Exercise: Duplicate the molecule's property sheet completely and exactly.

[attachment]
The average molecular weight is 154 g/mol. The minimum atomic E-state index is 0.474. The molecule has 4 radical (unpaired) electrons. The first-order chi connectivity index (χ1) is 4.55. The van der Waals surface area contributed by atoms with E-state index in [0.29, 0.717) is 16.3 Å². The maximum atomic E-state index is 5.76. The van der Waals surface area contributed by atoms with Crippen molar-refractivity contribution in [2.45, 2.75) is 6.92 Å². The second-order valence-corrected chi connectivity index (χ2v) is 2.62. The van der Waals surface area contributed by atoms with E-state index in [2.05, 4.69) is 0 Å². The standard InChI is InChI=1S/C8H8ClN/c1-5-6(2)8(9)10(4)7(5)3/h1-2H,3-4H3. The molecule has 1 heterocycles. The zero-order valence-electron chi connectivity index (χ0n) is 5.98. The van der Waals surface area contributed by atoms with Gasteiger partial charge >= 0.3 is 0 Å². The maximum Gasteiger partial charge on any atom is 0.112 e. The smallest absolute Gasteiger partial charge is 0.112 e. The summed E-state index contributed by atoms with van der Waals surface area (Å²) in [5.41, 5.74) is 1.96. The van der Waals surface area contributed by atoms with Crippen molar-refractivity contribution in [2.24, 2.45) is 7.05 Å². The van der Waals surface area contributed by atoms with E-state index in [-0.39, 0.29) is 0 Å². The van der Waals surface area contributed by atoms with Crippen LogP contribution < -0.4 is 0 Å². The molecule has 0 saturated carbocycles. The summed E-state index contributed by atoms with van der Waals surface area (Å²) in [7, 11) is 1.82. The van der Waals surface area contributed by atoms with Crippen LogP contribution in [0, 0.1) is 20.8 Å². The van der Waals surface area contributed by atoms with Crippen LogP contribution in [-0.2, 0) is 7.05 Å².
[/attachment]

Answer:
The average molecular weight is 154 g/mol. The minimum atomic E-state index is 0.474. The molecule has 4 radical (unpaired) electrons. The first-order chi connectivity index (χ1) is 4.55. The van der Waals surface area contributed by atoms with E-state index in [0.29, 0.717) is 16.3 Å². The maximum atomic E-state index is 5.76. The van der Waals surface area contributed by atoms with Crippen molar-refractivity contribution in [2.45, 2.75) is 6.92 Å². The second-order valence-corrected chi connectivity index (χ2v) is 2.62. The van der Waals surface area contributed by atoms with E-state index in [2.05, 4.69) is 0 Å². The standard InChI is InChI=1S/C8H8ClN/c1-5-6(2)8(9)10(4)7(5)3/h1-2H,3-4H3. The molecule has 1 heterocycles. The zero-order valence-electron chi connectivity index (χ0n) is 5.98. The van der Waals surface area contributed by atoms with Gasteiger partial charge >= 0.3 is 0 Å². The maximum Gasteiger partial charge on any atom is 0.112 e. The smallest absolute Gasteiger partial charge is 0.112 e. The summed E-state index contributed by atoms with van der Waals surface area (Å²) in [5.41, 5.74) is 1.96. The van der Waals surface area contributed by atoms with Crippen molar-refractivity contribution in [2.24, 2.45) is 7.05 Å². The van der Waals surface area contributed by atoms with E-state index in [-0.39, 0.29) is 0 Å². The van der Waals surface area contributed by atoms with Crippen LogP contribution < -0.4 is 0 Å². The molecule has 0 saturated carbocycles. The summed E-state index contributed by atoms with van der Waals surface area (Å²) in [7, 11) is 1.82. The van der Waals surface area contributed by atoms with Crippen LogP contribution in [0, 0.1) is 20.8 Å². The van der Waals surface area contributed by atoms with Crippen LogP contribution in [-0.2, 0) is 7.05 Å².